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Endangered Komodo dragon population sparks conservation efforts

An estimated 4,000 to 5,000 Komodo dragons face endangerment in Indonesia, prompting urgent conservation actions to safeguard this iconic species.



INDONESIA: The population of the iconic Komodo dragon (Varanus komodoensis), a unique and ancient species endemic to Indonesia, is under threat, prompting concerted efforts to protect and conserve these remarkable creatures.

Komodo dragons are the largest extant species of lizard, growing to a maximum length of 3 m and weighing up to 70 kg.

Recent estimates suggest that only between 4,000 and 5,000 Komodo dragons remain, primarily inhabiting various regions on Flores Island and within the Komodo National Park in East Nusa Tenggara (NTT).

Emeraldo Parengkuan, the General Manager of Taman Safari Indonesia – the Indonesian animal theme park – revealed the distribution of this dwindling population.

The majority of these dragons, approximately 1,700 individuals, reside on Komodo Island, followed by 1,300 on Rinca Island, and smaller populations on Gili Motang and Gili Dasami.

Flores Island is home to around 2,000 Komodo dragons. Alarmingly, it is estimated that only 350 productive females capable of breeding remain within this population.

In response to these concerning numbers, the Indonesian government established the Komodo National Park in 1980 to safeguard the Komodo dragon population and the ecosystems of several islands, including Komodo, Rinca, and Padar.

Additionally, the Wae Wuul and Wolo Tado Nature Reserves on Flores Island were designated to aid in Komodo conservation.

Panoramic view of the beach and tourist boats on Kelor Island, Komodo National Park, Labuan Bajo. (Photo:

Emeraldo Parengkuan emphasized the need for continued support from the government, local and international communities, as well as intellectuals in the conservation efforts of the Komodo dragons.

He made this statement after releasing six Komodo dragons into the Wae Wuul Nature Reserve in Labuan Bajo on Saturday (23 Sep).

These six dragons were the result of breeding efforts by the Ministry of Environment and Forestry (KLHK) in collaboration with the Natural Resource Conservation Center of NTT and the Taman Safari Bogor conservation organization, with support from Smelting Inc.‘s – first copper smelter and refinery in Indonesia – conservation program.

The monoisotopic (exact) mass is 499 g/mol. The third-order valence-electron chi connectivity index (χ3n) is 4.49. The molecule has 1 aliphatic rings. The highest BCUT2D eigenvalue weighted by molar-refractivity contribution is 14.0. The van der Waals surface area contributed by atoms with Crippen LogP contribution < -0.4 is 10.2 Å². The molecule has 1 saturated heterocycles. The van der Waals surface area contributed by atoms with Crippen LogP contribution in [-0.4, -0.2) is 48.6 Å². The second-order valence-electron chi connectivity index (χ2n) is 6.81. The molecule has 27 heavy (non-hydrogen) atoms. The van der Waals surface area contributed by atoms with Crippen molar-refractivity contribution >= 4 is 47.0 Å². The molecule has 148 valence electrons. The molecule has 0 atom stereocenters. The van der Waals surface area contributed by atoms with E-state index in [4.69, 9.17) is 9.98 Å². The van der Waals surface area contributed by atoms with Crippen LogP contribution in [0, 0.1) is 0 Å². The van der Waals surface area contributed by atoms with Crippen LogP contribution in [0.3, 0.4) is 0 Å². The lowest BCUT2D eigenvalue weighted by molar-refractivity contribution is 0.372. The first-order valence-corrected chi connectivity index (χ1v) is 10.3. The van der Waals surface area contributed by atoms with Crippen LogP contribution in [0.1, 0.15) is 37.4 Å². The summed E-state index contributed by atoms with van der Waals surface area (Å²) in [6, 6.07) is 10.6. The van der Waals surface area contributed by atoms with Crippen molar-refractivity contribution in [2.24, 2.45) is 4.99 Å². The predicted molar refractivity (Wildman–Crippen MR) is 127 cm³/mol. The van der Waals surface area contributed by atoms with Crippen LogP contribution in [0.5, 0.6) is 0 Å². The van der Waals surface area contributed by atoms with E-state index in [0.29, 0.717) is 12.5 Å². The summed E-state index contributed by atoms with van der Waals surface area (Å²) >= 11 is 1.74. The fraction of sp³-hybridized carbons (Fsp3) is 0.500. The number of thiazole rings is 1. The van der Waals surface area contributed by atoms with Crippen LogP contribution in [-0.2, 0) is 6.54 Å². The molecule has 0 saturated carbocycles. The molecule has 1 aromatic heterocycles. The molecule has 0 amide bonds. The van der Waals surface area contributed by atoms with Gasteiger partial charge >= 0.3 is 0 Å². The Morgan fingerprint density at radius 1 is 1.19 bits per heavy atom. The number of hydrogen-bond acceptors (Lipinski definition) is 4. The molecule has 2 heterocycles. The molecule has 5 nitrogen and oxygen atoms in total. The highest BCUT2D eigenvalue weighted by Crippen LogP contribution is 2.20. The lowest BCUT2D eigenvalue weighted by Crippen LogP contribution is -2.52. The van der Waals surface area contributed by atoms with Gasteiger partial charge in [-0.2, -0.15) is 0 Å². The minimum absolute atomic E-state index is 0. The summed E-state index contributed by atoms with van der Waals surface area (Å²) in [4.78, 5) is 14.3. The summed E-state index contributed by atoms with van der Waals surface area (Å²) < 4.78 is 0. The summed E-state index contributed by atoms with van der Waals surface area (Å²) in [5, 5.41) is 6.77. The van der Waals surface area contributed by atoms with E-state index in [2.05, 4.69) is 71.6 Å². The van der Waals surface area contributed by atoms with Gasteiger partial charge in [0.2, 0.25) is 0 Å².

Jansen Manansang, Director of Taman Safari Indonesia (TSI), reiterated their commitment to preserving the Komodo dragons, emphasizing the species’ protected status under Indonesian law.

TSI has undertaken various conservation and habituation efforts to ensure the dragon population remains stable, with the goal of allowing future generations to witness these majestic creatures.

Ryuichi Hasegawa, Executive Vice President (EVP) Director of Smelting Inc., affirmed the company’s commitment to environmental conservation and its collaboration with Taman Safari Indonesia on protecting endangered Indonesian wildlife.

He cited their successful conservation efforts with the Javan Hawk Eagle, which was released back into its natural habitat in January 2023, as an example of their dedication to preserving endemic Indonesian flora and fauna.

The Komodo dragon is one of Indonesia’s most iconic and globally recognized endemic species. Its primary habitat is Komodo Island, recognized by UNESCO as one of the Seven Wonders of the World that demands protection.

This unique reptile, classified as a monitor lizard, holds a special place in the hearts of both local and international tourists and researchers.

The Komodo dragon is often used as a national and international symbol for Indonesia, drawing visitors to the Komodo National Park throughout the year.

Beyond its iconic status, the Komodo dragon is a truly unique creature. As one of the world’s oldest living species, it boasts exceptional adaptability, including swimming and tree-climbing abilities, though it is known for its occasional cannibalistic tendencies.

Efforts to preserve the Komodo dragon are not only vital for the conservation of this ancient species but also for maintaining Indonesia’s rich biodiversity and cultural heritage.

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